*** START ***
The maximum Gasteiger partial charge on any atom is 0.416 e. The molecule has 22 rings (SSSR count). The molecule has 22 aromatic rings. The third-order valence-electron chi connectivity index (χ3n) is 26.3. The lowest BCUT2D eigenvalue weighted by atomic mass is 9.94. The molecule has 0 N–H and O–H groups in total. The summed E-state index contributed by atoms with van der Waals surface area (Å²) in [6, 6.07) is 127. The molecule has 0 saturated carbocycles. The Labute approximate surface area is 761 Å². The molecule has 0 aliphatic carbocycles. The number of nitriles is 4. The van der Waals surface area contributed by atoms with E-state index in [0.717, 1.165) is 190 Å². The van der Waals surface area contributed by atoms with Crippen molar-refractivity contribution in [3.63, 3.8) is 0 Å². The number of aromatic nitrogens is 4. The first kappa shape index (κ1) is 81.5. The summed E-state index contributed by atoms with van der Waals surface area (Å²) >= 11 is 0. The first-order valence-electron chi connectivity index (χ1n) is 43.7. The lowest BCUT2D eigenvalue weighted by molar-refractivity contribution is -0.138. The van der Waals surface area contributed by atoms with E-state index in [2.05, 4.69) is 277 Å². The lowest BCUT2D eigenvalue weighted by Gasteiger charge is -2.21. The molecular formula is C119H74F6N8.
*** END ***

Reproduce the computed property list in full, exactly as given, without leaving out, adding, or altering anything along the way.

The maximum Gasteiger partial charge on any atom is 0.416 e. The molecule has 22 rings (SSSR count). The molecule has 22 aromatic rings. The third-order valence-electron chi connectivity index (χ3n) is 26.3. The lowest BCUT2D eigenvalue weighted by atomic mass is 9.94. The molecule has 0 N–H and O–H groups in total. The summed E-state index contributed by atoms with van der Waals surface area (Å²) in [6, 6.07) is 127. The molecule has 0 saturated carbocycles. The Labute approximate surface area is 761 Å². The molecule has 0 aliphatic carbocycles. The number of nitriles is 4. The van der Waals surface area contributed by atoms with E-state index in [0.717, 1.165) is 190 Å². The van der Waals surface area contributed by atoms with Crippen molar-refractivity contribution in [3.63, 3.8) is 0 Å². The number of aromatic nitrogens is 4. The first kappa shape index (κ1) is 81.5. The summed E-state index contributed by atoms with van der Waals surface area (Å²) >= 11 is 0. The first-order valence-electron chi connectivity index (χ1n) is 43.7. The lowest BCUT2D eigenvalue weighted by molar-refractivity contribution is -0.138. The van der Waals surface area contributed by atoms with E-state index in [2.05, 4.69) is 277 Å². The lowest BCUT2D eigenvalue weighted by Gasteiger charge is -2.21. The molecular formula is C119H74F6N8.